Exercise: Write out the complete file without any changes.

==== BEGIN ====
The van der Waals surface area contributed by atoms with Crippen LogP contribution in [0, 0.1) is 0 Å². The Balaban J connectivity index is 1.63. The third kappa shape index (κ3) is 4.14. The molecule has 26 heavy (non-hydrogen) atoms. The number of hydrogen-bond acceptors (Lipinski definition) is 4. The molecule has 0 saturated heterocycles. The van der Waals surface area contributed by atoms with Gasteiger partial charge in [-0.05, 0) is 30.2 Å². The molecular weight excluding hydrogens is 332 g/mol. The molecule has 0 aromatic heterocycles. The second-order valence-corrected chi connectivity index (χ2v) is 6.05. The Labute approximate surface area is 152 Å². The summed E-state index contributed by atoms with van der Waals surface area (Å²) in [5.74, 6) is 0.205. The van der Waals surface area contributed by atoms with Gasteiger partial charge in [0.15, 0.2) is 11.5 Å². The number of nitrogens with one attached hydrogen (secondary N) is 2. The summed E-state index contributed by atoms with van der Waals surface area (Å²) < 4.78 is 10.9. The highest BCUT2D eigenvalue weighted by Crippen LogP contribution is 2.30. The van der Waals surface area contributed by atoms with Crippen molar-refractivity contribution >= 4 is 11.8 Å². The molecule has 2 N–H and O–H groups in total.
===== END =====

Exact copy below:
The van der Waals surface area contributed by atoms with Crippen LogP contribution in [0, 0.1) is 0 Å². The Balaban J connectivity index is 1.63. The third kappa shape index (κ3) is 4.14. The molecule has 26 heavy (non-hydrogen) atoms. The number of hydrogen-bond acceptors (Lipinski definition) is 4. The molecule has 0 saturated heterocycles. The van der Waals surface area contributed by atoms with Gasteiger partial charge in [-0.05, 0) is 30.2 Å². The molecular weight excluding hydrogens is 332 g/mol. The molecule has 0 aromatic heterocycles. The second-order valence-corrected chi connectivity index (χ2v) is 6.05. The Labute approximate surface area is 152 Å². The summed E-state index contributed by atoms with van der Waals surface area (Å²) in [5.74, 6) is 0.205. The van der Waals surface area contributed by atoms with Gasteiger partial charge in [0.15, 0.2) is 11.5 Å². The number of nitrogens with one attached hydrogen (secondary N) is 2. The summed E-state index contributed by atoms with van der Waals surface area (Å²) < 4.78 is 10.9. The highest BCUT2D eigenvalue weighted by Crippen LogP contribution is 2.30. The van der Waals surface area contributed by atoms with Crippen molar-refractivity contribution >= 4 is 11.8 Å². The molecule has 2 N–H and O–H groups in total.